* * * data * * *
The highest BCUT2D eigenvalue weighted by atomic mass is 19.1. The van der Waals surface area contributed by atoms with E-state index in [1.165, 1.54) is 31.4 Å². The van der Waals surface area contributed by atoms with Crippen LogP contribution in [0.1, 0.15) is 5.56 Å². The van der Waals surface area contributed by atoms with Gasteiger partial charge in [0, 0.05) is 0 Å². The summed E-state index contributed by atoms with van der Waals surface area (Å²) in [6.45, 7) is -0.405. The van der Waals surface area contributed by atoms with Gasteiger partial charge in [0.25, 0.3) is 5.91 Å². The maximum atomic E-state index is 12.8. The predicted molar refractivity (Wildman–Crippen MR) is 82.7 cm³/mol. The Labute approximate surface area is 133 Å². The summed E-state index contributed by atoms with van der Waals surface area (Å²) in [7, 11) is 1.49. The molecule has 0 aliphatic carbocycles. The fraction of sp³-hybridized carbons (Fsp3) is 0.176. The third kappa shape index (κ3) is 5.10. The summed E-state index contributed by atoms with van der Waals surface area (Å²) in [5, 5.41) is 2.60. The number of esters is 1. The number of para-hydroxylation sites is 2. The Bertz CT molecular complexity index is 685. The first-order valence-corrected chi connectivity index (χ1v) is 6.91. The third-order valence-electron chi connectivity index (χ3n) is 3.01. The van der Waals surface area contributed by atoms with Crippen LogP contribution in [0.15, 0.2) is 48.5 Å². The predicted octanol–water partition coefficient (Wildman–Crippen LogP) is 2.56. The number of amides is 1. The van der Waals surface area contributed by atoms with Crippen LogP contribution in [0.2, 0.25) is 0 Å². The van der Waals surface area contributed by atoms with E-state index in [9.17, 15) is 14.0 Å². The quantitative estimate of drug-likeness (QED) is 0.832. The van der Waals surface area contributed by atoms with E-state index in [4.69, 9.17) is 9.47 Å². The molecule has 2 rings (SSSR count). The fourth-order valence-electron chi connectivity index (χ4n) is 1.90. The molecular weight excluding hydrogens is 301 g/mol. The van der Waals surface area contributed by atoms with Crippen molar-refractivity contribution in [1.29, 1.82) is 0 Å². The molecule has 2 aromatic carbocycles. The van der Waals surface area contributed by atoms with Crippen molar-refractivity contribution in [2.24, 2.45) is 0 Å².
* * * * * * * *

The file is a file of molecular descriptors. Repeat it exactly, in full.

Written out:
The highest BCUT2D eigenvalue weighted by atomic mass is 19.1. The van der Waals surface area contributed by atoms with E-state index in [1.165, 1.54) is 31.4 Å². The van der Waals surface area contributed by atoms with Crippen LogP contribution in [0.1, 0.15) is 5.56 Å². The van der Waals surface area contributed by atoms with Gasteiger partial charge in [0, 0.05) is 0 Å². The summed E-state index contributed by atoms with van der Waals surface area (Å²) in [6.45, 7) is -0.405. The van der Waals surface area contributed by atoms with Gasteiger partial charge in [0.25, 0.3) is 5.91 Å². The maximum atomic E-state index is 12.8. The predicted molar refractivity (Wildman–Crippen MR) is 82.7 cm³/mol. The Labute approximate surface area is 133 Å². The summed E-state index contributed by atoms with van der Waals surface area (Å²) in [7, 11) is 1.49. The molecule has 0 aliphatic carbocycles. The fraction of sp³-hybridized carbons (Fsp3) is 0.176. The third kappa shape index (κ3) is 5.10. The summed E-state index contributed by atoms with van der Waals surface area (Å²) in [5, 5.41) is 2.60. The number of esters is 1. The number of para-hydroxylation sites is 2. The Bertz CT molecular complexity index is 685. The first-order valence-corrected chi connectivity index (χ1v) is 6.91. The third-order valence-electron chi connectivity index (χ3n) is 3.01. The van der Waals surface area contributed by atoms with Crippen LogP contribution in [0.15, 0.2) is 48.5 Å². The predicted octanol–water partition coefficient (Wildman–Crippen LogP) is 2.56. The number of amides is 1. The van der Waals surface area contributed by atoms with Crippen LogP contribution in [0.2, 0.25) is 0 Å². The van der Waals surface area contributed by atoms with E-state index in [9.17, 15) is 14.0 Å². The quantitative estimate of drug-likeness (QED) is 0.832. The van der Waals surface area contributed by atoms with E-state index in [4.69, 9.17) is 9.47 Å². The molecule has 2 rings (SSSR count). The fourth-order valence-electron chi connectivity index (χ4n) is 1.90. The molecular weight excluding hydrogens is 301 g/mol. The van der Waals surface area contributed by atoms with Crippen molar-refractivity contribution in [1.29, 1.82) is 0 Å². The molecule has 2 aromatic carbocycles. The van der Waals surface area contributed by atoms with Crippen molar-refractivity contribution in [2.24, 2.45) is 0 Å².